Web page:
...Aristotle’s Rhetorical Appeals Aristotle came up with a persuasive pattern we see in media all over called, rhetorical appeals. Ethos, logos, and pathos are seen in various types of media, ads, magazines, and many more. In “The Qualities of a Prince” an excerpt by Niccolò Machiavelli, he informs us about how a prince is able to hold his title and position and how to maintain the power that he has over the people. He uses past experiences for examples on how to maintain power. In Capitalism: A Love Story by Michael Moore, he tries to incorporate the rhetorical appeals into his argument about power. In order to use these appeals he shows how the government has abused capitalism and gains the viewers trust by using persuasive patterns. Each author uses specific examples of each of the rhetorical appeals in order to reach out to the audience in hidden ways. As seen in both works done by Machiavelli and Moore, both authors use ethos, logos and pathos to reach out to their audiences. Ethos is the ethics, reliability, and trust that both Machiavelli and Moore use to appeal to their audience. Ethos being the first of the three rhetorical appeals is very important when trying to maintain your audience’s interest. Machiavelli does a great job of persuading his audience with the ethos appeal. An example Machiavelli uses to persuade his audience with ethos is found in “The Qualities of a Prince”, “If we examine this carefully, we shall see that he was more merciful than the...
In the 1601 edition of Francis Bacon’s Essays, the essay “Of Anger” concludes with the following paragraph:
For raising and appeasing anger in another; it is done chiefly by choosing of times, when men are frowardest and worst disposed, to incense them. Again, by gathering (as was touched before) all that you can find out, to aggravate the contempt. And the two remedies are by the contraries. The former to take good times, when first to relate to a man an angry business; for the first impression is much; and the other is, to sever, as much as may be, the construction of the injury from the point of contempt; imputing it to misunderstanding, fear, passion, or what you will.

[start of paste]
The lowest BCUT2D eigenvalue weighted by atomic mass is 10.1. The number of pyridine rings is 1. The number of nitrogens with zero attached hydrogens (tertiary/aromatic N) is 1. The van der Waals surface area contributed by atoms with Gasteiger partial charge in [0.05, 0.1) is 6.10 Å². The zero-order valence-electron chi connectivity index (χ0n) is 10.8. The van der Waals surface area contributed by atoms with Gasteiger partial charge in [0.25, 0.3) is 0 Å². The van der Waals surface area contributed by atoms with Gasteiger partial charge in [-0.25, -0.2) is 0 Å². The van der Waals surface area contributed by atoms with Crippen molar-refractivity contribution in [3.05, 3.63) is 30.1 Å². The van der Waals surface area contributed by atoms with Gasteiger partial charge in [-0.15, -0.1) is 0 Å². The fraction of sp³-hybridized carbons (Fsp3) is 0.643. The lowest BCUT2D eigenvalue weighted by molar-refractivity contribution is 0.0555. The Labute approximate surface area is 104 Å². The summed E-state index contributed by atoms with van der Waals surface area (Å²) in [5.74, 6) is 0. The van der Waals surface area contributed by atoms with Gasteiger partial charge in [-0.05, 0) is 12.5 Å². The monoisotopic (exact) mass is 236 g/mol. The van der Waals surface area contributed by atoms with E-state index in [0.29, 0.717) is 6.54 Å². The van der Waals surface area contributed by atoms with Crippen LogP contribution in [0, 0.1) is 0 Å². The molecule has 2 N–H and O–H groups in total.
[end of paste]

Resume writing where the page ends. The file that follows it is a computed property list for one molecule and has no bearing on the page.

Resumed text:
This paragraph might be paraphrased as follows:
Let me tell you how you can either make other people angry or how you can remove their anger. If you want to make them angry, you should choose a time when they are most obstinate or inflexible and when they are in the worst possible mood or temper. As I mentioned earlier, you can also try to discover any fact that might make them even fuller of contempt than they were already. Likewise, if you want to try to dampen someone’s anger, there are two methods. One method is to choose a pleasant or happy time to talk to that person about anything that might make (or has made) the person angry. After all, people often follow their first impressions; if you approach them when they are in good moods, they are more likely to be agreeable and to put aside their anger. Another method for diminishing someone’s anger is to emphasize that if you did anything to make that other person angry, you didn’t do so because you felt contempt or disrespect for that person. Instead, you should claim that you made the person angry only because you made a mistake, or because you were afraid, or because you couldn’t control your emotions, or for any other plausible reason. Just don’t allow the person that you lacked respect or felt contempt or disdain.
The second section of Bacon’s paragraph is especially intriguing. Just as many people today are highly offended if they think they have been disrespected (or “dissed”), so Bacon assumes the same thing about people living during his own time. He assumes that people of his day are motivated partly by pride and that they cannot stand to have their pride challenged. They may be willing to let go of their anger if they are presented with just about any other excuse to explain why someone else made them angry. However, if they feel that they have been disrespected, they will find it very difficult to let go of their anger.
Since violence and even death often results today from people who feel that they have been “dissed,” Bacon’s comments here still seem particularly relevant.